High Rise Condo Roofs

**High Rise – Condominium roof decks. This one is hard for Jo too, who doesn’t want to go on the roof deck of a sky rise apartment complex, but unfortunately most High Rise Condominium buildings do not allow Home Inspectors access to the roof, unless maybe you’re the Penthouse Suite (I’m dying to find out one day). Do not fret ambitious sky high dwellers, with the exception of the roof, and generally the foundation (if a parking garage is below) Inspector Jo can still provide you with a full and comprehensive inspection report of all the components within the condo unit, and available shared facilities (laundry etc.). 

Covered Sumps and buried plumbing

The reality is an inspector cannot test a sump pump without access to the float, unless it happens to be conveniently raining at the time of the inspection. If you are a buyer that wants to ensure the sump is in good working order, ask your agent to request that the seller remove the lid and set it aside for the duration of the inspection. Sometimes this is not possible due to the sealing of the unit, or the design of the plumbing. — Sewer Ejectors and Rough Plumb Systems are open to the sewer and therefore a safety hazard for the inspector to test physically/manually like a sump pump. In order to properly test a sewer ejector or Rough Plumb System effectively the inspector needs access to some sort of water source that feeds the pit, often a basement restroom or a laundry tub. In some homes and in most Rough Plumb systems this test is not possible because such a water source has not yet been installed. As new homeowners, don’t worry, if a system could not be tested at the time of the inspection. Just because it could not be tested does not mean the unit is defective, it just means its function is unknown. Sometimes the unit is locked in a closet the inspector can not access, or deep in the crawlspace that is not safe to enter.  Most sump pumps and sewer ejectors are by nature inactive most of the year, but still function properly for years.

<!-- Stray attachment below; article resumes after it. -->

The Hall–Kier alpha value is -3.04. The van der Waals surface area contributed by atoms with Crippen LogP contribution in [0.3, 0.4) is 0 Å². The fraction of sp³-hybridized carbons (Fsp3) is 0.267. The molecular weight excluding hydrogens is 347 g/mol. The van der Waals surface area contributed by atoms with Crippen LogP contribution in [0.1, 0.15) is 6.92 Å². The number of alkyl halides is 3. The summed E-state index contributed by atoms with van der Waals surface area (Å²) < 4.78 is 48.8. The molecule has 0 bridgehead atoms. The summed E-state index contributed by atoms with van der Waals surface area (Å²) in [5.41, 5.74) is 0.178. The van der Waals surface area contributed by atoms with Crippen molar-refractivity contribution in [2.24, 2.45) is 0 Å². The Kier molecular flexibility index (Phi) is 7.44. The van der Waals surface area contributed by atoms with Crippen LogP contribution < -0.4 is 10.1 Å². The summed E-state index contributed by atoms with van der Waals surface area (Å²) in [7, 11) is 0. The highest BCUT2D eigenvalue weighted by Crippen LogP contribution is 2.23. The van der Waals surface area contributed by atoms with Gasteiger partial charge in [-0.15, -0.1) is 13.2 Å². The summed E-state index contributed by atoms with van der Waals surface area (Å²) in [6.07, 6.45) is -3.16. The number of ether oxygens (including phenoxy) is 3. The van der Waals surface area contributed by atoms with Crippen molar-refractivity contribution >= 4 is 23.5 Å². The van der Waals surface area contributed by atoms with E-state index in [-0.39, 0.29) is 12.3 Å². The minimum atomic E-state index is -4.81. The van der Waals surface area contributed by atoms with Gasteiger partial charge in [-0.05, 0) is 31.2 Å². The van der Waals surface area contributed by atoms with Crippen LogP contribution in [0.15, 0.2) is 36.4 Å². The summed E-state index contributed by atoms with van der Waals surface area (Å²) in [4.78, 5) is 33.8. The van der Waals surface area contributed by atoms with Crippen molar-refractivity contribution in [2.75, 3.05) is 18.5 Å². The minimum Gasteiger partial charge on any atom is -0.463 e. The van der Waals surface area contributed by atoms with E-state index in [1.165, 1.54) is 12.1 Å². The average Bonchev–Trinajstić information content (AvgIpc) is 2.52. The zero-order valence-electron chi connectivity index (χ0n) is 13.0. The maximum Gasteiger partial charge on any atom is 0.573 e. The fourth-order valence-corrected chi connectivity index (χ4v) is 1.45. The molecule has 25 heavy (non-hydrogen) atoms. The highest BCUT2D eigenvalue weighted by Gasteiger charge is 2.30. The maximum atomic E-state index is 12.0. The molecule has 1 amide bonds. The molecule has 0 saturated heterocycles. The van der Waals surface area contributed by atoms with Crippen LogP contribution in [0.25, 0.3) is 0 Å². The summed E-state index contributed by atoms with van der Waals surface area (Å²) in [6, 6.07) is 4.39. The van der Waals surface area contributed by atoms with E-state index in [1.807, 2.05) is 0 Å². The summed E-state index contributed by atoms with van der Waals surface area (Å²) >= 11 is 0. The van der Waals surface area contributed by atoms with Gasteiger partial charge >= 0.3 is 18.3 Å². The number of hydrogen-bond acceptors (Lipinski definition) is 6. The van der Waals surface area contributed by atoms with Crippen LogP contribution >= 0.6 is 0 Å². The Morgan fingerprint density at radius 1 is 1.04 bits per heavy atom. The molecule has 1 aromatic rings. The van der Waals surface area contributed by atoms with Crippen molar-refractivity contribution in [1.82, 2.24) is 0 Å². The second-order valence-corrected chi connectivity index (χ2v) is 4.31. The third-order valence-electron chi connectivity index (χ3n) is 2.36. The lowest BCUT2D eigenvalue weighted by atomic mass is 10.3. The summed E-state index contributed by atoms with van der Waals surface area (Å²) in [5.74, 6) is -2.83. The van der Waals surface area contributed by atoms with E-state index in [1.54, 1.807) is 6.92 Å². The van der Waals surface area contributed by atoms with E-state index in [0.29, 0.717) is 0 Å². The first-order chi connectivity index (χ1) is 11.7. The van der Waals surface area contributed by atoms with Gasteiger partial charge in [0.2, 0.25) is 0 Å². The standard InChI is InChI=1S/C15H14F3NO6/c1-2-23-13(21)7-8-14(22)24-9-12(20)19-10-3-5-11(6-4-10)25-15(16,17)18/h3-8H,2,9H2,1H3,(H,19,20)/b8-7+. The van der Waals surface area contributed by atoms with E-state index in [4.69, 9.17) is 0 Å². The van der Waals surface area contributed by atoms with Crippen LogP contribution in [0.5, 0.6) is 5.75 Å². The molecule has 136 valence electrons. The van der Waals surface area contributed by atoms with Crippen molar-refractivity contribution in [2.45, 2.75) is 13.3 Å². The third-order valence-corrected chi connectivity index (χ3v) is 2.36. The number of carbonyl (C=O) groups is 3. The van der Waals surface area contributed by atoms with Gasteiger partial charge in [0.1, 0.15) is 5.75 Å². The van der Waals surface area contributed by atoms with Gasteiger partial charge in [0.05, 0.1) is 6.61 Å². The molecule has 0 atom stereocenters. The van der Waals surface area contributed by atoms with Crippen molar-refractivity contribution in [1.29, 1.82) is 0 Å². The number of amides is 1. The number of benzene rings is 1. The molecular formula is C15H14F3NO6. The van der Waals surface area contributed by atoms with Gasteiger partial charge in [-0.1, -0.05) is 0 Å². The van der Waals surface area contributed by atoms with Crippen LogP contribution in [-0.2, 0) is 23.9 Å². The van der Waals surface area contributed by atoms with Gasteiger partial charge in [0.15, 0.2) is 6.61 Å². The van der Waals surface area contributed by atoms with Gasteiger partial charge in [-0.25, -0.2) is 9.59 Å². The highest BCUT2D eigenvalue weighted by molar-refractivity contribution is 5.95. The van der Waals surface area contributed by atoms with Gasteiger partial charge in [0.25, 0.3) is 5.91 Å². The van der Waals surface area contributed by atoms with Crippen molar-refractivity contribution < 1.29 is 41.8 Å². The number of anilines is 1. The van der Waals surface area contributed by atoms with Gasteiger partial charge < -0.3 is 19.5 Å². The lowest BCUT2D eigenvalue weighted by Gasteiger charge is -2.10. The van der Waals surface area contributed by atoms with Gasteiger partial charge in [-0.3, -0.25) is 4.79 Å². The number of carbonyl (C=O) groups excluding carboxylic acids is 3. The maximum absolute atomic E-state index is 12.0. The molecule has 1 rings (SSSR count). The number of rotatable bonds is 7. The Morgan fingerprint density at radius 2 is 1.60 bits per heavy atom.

Solar Panels, and Solar Energy Systems